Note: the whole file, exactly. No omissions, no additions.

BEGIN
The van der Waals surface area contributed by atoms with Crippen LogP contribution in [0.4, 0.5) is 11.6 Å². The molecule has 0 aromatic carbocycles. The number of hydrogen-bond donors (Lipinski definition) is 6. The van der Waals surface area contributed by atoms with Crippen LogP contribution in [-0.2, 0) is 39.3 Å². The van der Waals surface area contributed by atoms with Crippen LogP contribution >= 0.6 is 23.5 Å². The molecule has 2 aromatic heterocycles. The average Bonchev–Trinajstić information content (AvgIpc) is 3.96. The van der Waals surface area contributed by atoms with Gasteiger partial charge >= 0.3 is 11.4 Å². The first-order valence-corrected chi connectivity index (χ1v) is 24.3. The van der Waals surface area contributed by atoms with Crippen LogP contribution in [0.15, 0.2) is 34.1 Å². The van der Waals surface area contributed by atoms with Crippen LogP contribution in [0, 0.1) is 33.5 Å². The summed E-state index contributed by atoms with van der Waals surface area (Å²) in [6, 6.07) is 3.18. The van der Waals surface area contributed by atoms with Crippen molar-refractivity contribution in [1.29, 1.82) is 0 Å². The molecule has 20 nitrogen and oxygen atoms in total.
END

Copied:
The van der Waals surface area contributed by atoms with Crippen LogP contribution in [0.4, 0.5) is 11.6 Å². The molecule has 0 aromatic carbocycles. The number of hydrogen-bond donors (Lipinski definition) is 6. The van der Waals surface area contributed by atoms with Crippen LogP contribution in [-0.2, 0) is 39.3 Å². The van der Waals surface area contributed by atoms with Crippen LogP contribution >= 0.6 is 23.5 Å². The molecule has 2 aromatic heterocycles. The average Bonchev–Trinajstić information content (AvgIpc) is 3.96. The van der Waals surface area contributed by atoms with Gasteiger partial charge >= 0.3 is 11.4 Å². The first-order valence-corrected chi connectivity index (χ1v) is 24.3. The van der Waals surface area contributed by atoms with Crippen LogP contribution in [0.15, 0.2) is 34.1 Å². The van der Waals surface area contributed by atoms with Crippen LogP contribution in [0, 0.1) is 33.5 Å². The summed E-state index contributed by atoms with van der Waals surface area (Å²) in [6, 6.07) is 3.18. The van der Waals surface area contributed by atoms with Crippen molar-refractivity contribution in [1.29, 1.82) is 0 Å². The molecule has 20 nitrogen and oxygen atoms in total.